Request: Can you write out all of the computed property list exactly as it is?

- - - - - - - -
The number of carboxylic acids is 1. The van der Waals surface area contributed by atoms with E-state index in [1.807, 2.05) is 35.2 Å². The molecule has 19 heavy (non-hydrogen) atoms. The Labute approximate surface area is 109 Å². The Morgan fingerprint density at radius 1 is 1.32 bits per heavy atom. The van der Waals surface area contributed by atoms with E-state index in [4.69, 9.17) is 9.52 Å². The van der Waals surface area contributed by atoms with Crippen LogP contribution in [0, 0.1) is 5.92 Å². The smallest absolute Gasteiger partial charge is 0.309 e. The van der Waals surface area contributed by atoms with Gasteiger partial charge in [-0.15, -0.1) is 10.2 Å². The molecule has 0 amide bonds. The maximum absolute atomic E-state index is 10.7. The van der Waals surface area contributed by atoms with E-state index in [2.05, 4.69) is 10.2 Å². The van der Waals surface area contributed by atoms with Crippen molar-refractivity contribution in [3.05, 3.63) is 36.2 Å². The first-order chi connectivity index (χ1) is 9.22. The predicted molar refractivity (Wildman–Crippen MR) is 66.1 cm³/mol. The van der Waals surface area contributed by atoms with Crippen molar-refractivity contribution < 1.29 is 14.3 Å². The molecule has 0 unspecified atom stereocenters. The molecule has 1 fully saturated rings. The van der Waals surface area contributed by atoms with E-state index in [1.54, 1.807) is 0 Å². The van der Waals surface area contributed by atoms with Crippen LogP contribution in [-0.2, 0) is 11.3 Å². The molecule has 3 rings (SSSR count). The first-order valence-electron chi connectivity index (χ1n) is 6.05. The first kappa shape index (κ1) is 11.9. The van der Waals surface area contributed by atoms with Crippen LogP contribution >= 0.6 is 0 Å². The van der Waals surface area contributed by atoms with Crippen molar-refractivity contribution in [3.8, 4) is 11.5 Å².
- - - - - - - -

The number of carboxylic acids is 1. The van der Waals surface area contributed by atoms with E-state index in [1.807, 2.05) is 35.2 Å². The molecule has 19 heavy (non-hydrogen) atoms. The Labute approximate surface area is 109 Å². The Morgan fingerprint density at radius 1 is 1.32 bits per heavy atom. The van der Waals surface area contributed by atoms with E-state index in [4.69, 9.17) is 9.52 Å². The van der Waals surface area contributed by atoms with Crippen LogP contribution in [0, 0.1) is 5.92 Å². The smallest absolute Gasteiger partial charge is 0.309 e. The van der Waals surface area contributed by atoms with Gasteiger partial charge in [-0.15, -0.1) is 10.2 Å². The molecule has 0 amide bonds. The maximum absolute atomic E-state index is 10.7. The van der Waals surface area contributed by atoms with E-state index in [2.05, 4.69) is 10.2 Å². The van der Waals surface area contributed by atoms with Crippen molar-refractivity contribution in [3.05, 3.63) is 36.2 Å². The first-order chi connectivity index (χ1) is 9.22. The predicted molar refractivity (Wildman–Crippen MR) is 66.1 cm³/mol. The van der Waals surface area contributed by atoms with Crippen molar-refractivity contribution < 1.29 is 14.3 Å². The molecule has 0 unspecified atom stereocenters. The molecule has 1 fully saturated rings. The van der Waals surface area contributed by atoms with E-state index in [1.54, 1.807) is 0 Å². The van der Waals surface area contributed by atoms with Crippen LogP contribution in [-0.2, 0) is 11.3 Å². The molecule has 3 rings (SSSR count). The first-order valence-electron chi connectivity index (χ1n) is 6.05. The first kappa shape index (κ1) is 11.9. The van der Waals surface area contributed by atoms with Crippen LogP contribution >= 0.6 is 0 Å². The van der Waals surface area contributed by atoms with Crippen molar-refractivity contribution in [3.8, 4) is 11.5 Å².